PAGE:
In which I may make no sense if you haven't read Pale Fire. Or even if you have, I suppose.
Pale Fire was published in 1962, written after the success of Lolita allowed Nabokov to give up academia and write full time, much as the success of The New Girl…and Me, allowed me to give up teaching first and second grade and write full time, so long as I could find other ways to pay for day care.
Pale Fire also contains my current favorite quote on the fragility and the power of the written word:
“We are absurdly accustomed to the miracle of a few written signs being able to contain immortal imagery, involutions of though, new worlds with live people, speaking, weeping, laughing… I wish you to gasp not only at what you read, but at the miracle of its being readable" (p. 289).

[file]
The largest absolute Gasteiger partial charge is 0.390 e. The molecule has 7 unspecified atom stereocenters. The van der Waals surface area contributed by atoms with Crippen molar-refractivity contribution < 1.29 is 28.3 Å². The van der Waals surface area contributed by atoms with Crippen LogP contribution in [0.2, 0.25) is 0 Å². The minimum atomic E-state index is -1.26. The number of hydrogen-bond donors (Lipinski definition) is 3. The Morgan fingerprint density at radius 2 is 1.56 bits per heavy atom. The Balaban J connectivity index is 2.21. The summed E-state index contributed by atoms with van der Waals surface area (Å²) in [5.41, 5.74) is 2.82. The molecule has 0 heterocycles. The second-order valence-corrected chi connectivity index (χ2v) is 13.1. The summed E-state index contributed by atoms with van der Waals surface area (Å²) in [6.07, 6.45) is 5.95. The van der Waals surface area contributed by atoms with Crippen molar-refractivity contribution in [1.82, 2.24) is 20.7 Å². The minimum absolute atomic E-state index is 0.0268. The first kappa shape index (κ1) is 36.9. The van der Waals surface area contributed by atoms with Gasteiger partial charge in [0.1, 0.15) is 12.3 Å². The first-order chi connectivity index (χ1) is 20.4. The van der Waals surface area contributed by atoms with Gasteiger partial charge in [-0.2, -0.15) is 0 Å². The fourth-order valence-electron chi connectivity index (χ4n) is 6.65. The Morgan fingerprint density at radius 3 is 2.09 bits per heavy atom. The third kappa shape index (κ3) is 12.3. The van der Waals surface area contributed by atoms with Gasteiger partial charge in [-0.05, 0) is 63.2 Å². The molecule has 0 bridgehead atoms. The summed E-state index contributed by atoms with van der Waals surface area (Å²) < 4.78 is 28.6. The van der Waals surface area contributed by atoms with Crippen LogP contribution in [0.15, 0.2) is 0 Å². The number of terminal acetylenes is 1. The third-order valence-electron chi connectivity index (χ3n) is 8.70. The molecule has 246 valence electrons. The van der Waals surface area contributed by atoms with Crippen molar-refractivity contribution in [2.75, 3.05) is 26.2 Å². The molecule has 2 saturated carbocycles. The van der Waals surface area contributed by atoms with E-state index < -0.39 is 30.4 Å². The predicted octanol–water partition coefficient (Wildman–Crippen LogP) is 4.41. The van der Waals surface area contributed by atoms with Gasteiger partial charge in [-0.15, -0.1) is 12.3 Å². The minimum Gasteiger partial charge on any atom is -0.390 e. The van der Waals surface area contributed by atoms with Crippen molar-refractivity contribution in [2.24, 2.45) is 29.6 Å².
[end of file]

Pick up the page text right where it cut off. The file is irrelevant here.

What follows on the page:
Pale Fire: a haiku
Line 1 “John Shade”
The fictional author of the 999 line autobiographical work “Pale Fire” which appears in the book of the same name, born July 5, 1898, shot and killed July 21, 1959
Line 2 “annotations”
Pale Fire is written in three parts: a foreword by the editor, the poem “Pale Fire,” and commentary on the poem by the editor, which composes the vast majority of the book.
Line 3 “deranged editor”
Nabokov is the king of the unreliable narrator. The annotations to Pale Fire are mostly disorganized personal reflections of questionable relevance.*** As we read, we realize the annotator is, at best, bitter and stretching the truth to self-aggrandize, at worst, totally delusional.**** and ***** In the end, we are left enthralled by the language, engaged by the story, and amazed at Nabokov's play with the power of words.
* Being a secret numbers person, I can’t help but be amused by having read Pale Fire on the dates during which the story takes place. Of course, I planned this. Because I am just that organized.
**sort of, see note on delusion of the annotator below
*** much like this blog
**** but funny
*****again, much like this blog